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View Full Version : Way to directly record ukulele?



asluk1011
07-14-2011, 07:52 PM
Has anyone heard of a way to directly record a ukulele? I just use a regular microphone right now


http://www.youtube.com/watch?v=mXGSSbHBK_A&feature=mfu_in_order&list=UL

Ken Middleton
07-14-2011, 08:40 PM
If your uke has a pickup fitted, just plug it into the input of your computer. Use a app like Audacity to record the audio. If you don't have a pickup, just use a mic.

mds725
07-14-2011, 09:00 PM
The sound on your video is loud, sharp and clear. (Nice playing, too.) What kind of a mic are you using?

joeybug
07-14-2011, 09:12 PM
If your uke has a pickup fitted, just plug it into the input of your computer. Use a app like Audacity to record the audio. If you don't have a pickup, just use a mic.

I tried to do this, and couldn't actually get it to pick up any sound, there's every chance I'm doing it wrong, but I used my Eleuke, the "headphone cord" and Audacity while plugged into the microphone jack on my PC. Any pointers/places I can go that have instructions?

Edit: Just googled and found out where I'm going wrong. Thanks!

Ken Middleton
07-14-2011, 09:13 PM
I use a Zoom H2 or an H4n.

Ken Middleton
07-14-2011, 09:23 PM
I tried to do this, and couldn't actually get it to pick up any sound, there's every chance I'm doing it wrong, but I used my Eleuke, the "headphone cord" and Audacity while plugged into the microphone jack on my PC. Any pointers/places I can go that have instructions?

That should work.

Try obvious things like is the volume on on the uke, twiddle the lead to make sure it is making a good contact, have you plugged it into the headphone socket by mistake.

However, it is more likely to be the setting inside Audacity. There are 2 thin boxes right at the top of the screen. This is the Device Toolbar. If it isn't there, go to VIEW - TOOLBARS and click on it. The box on the right needs to be set for the right input signal. Try them all. It depends on your computer setup. Once the signal is recorded, the box on the left also needs to be on the correct setting.

Let me know how you get on.

kissing
07-15-2011, 04:54 AM
While it certainly is an option to plug an instrument straight into the computer's mic jack to record, I always use a mic.
Sounds much better and natural.. In the video above, I really don't see why you would want to record by plugging in. Your recording quality is very good through the mic :)


With the Eleuke, I would recommend plugging in the bigger instrument jack into the computer using an adaptor plug, rather than using the headphone jack.
The headphone jack signal is not as clean and pleasant-sounding.

scottie
07-16-2011, 04:21 PM
I don't generally like to plug acoustic instruments in directly, I feel the sound is inferior to mic'd instruments. I've treated my recording area so the room sounds pretty good. . . all I have to do is plug in a mic, fire up the DAW, set up a project, set a level and go.

ukegirl
07-16-2011, 04:48 PM
I agree...I like the warmth a nice Mic adds to the tone...

raecarter
07-17-2011, 12:46 AM
[QUOTE=joeybug;726506]I tried to do this, and couldn't actually get it to pick up any sound, there's every chance I'm doing it wrong, but I used my Eleuke, the "headphone cord" and Audacity while plugged into the microphone jack on my PC. Any pointers/places I can go that have instructions?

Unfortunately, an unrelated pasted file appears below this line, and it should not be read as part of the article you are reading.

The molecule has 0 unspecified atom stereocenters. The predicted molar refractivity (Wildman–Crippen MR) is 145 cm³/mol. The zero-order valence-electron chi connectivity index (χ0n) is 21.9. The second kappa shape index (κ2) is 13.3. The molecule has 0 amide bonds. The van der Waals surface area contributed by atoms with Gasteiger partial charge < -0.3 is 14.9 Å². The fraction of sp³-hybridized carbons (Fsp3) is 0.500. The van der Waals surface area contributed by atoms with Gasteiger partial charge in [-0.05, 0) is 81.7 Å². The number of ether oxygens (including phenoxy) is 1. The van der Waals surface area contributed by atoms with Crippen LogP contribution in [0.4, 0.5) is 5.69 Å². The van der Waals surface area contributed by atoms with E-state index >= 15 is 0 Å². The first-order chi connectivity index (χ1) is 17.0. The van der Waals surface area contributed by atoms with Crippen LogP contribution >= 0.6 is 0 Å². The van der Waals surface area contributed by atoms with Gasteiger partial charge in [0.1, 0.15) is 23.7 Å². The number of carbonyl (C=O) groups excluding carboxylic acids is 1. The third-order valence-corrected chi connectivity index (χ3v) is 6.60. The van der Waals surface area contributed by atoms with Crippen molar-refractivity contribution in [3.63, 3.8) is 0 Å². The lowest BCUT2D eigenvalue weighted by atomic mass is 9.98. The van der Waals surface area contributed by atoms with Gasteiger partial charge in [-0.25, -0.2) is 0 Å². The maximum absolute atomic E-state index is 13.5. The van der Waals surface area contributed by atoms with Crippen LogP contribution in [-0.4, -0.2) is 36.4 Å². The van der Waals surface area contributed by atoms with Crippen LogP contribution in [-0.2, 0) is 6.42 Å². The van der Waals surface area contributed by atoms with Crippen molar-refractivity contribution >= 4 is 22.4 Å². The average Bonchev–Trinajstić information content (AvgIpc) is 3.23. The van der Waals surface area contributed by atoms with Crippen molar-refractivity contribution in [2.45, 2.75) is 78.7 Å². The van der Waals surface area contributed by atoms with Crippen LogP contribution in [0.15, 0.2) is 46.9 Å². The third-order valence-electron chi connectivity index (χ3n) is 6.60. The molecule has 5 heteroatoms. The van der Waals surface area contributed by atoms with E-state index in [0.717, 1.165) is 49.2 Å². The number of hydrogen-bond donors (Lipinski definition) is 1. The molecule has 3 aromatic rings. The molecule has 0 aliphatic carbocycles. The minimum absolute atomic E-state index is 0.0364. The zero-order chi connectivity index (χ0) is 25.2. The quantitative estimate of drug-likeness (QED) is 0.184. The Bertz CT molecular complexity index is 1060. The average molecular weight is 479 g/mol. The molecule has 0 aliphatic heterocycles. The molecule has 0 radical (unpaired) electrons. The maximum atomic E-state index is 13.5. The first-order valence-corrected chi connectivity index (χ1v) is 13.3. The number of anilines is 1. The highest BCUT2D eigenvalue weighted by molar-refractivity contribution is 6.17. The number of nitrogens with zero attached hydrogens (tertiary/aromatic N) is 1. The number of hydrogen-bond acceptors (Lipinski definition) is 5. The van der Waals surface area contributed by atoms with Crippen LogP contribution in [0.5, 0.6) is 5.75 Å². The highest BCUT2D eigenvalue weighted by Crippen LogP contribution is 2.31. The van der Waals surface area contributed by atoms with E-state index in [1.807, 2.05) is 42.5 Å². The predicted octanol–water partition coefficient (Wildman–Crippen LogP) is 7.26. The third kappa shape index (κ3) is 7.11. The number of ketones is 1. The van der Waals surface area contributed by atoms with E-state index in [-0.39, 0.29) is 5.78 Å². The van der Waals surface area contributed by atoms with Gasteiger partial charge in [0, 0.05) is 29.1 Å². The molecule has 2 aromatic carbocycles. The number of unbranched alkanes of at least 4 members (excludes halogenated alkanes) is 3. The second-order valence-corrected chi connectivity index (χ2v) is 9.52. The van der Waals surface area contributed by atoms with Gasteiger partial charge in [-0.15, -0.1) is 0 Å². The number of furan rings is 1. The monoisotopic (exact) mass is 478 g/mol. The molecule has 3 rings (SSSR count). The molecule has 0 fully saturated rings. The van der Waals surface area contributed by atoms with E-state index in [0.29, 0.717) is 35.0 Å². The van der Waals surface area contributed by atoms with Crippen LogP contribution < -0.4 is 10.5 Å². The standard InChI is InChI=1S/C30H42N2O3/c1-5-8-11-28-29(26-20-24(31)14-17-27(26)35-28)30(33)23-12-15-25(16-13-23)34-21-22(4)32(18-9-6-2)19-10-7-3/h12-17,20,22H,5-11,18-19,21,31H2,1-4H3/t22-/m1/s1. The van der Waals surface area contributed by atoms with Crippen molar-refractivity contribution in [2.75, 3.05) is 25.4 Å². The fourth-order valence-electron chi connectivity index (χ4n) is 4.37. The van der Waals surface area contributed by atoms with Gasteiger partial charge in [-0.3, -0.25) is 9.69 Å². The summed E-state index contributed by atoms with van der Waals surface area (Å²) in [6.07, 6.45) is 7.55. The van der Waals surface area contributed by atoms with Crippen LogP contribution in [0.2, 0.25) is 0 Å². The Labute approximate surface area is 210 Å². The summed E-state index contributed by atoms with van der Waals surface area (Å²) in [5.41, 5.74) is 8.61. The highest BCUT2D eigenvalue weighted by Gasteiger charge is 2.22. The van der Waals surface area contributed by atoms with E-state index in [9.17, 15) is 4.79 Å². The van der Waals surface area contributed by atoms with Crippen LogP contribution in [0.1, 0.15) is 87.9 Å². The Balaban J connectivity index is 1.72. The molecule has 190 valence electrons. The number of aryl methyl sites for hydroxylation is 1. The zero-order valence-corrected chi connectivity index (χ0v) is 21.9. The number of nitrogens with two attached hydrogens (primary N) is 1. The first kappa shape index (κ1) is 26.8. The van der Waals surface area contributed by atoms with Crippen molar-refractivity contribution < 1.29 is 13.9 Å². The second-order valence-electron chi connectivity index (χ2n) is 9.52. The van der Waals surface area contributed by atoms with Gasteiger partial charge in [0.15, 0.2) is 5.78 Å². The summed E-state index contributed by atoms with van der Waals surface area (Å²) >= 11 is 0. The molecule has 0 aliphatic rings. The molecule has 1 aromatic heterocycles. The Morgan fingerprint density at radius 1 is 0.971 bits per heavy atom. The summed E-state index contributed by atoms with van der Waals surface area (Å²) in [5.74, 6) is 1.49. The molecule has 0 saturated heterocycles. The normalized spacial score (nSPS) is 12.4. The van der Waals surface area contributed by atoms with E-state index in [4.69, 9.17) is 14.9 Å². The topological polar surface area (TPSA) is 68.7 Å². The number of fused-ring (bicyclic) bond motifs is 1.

Edit: Just googled and found out where I'm going wrong. Thanks![/QUoOTE]

Where were you going wrong please share x

joeybug
07-17-2011, 01:44 AM
I tried to do this, and couldn't actually get it to pick up any sound, there's every chance I'm doing it wrong, but I used my Eleuke, the "headphone cord" and Audacity while plugged into the microphone jack on my PC. Any pointers/places I can go that have instructions?

Edit: Just googled and found out where I'm going wrong. Thanks!

Where were you going wrong please share x

I didn't fiddle with the settings in Audacity right, haven't had a go yet, but will follow Ken's advice and see if that works

pulelehua
07-17-2011, 07:58 AM
I would have thought you'd need a pre-amp or DI box. The actual level from most pickups is really low until it gets amplified. In an amplifier, you don't see where this happens (the pre-amp), and you usually don't in a mixer (which likely has built-in mic pre-amps).

A little DI should cost you about as much as a Makala Dolphin.

Of course, I might be TOTALLY wrong, so check in the software first, as you'll have saved yourself some money. And time. And possibly decided to buy a Dolphin. ;)

greenway
07-17-2011, 12:18 PM
^ Nah, you don't need anything like that. If anything you can use software amp emulators. Which is also not really needed.

Recording directly is horrible unless you want to sound more like a clean guitar. So you'd be better of mic'ing properly into an interface.

itsme
07-17-2011, 12:39 PM
Not sure if it was here or at one of the guitar forums I frequent, but someone recently posted about a clip-on piezo mic that works like a clip-on tuner instead of adhering to the instrument by sticky goop.

That idea intrigues me, because with my luck, I could sit down and do the perfect take only to have noise from one of the gazillion ice cream trucks that curse our neighborhood intrude at the end of my recording. :p

Actually, if I want a really "good" recording, I'd probably hit up my friend who's a sound engineer. His living room is practically wall-to-wall professional recording/mixing equipment.

kissing
07-17-2011, 01:39 PM
that couldve been my topic about the clip on pickups. Excellent stuff, though it wouldnt be my first choice for recording. The signal itself is clean, but it is also quite sensitive to percussive noises of you tapping the uke

fabioponta
07-17-2011, 06:08 PM
Zoom H1.

Great sensibility for ukes.
Cheap, easy to use.
Push the red botton and record.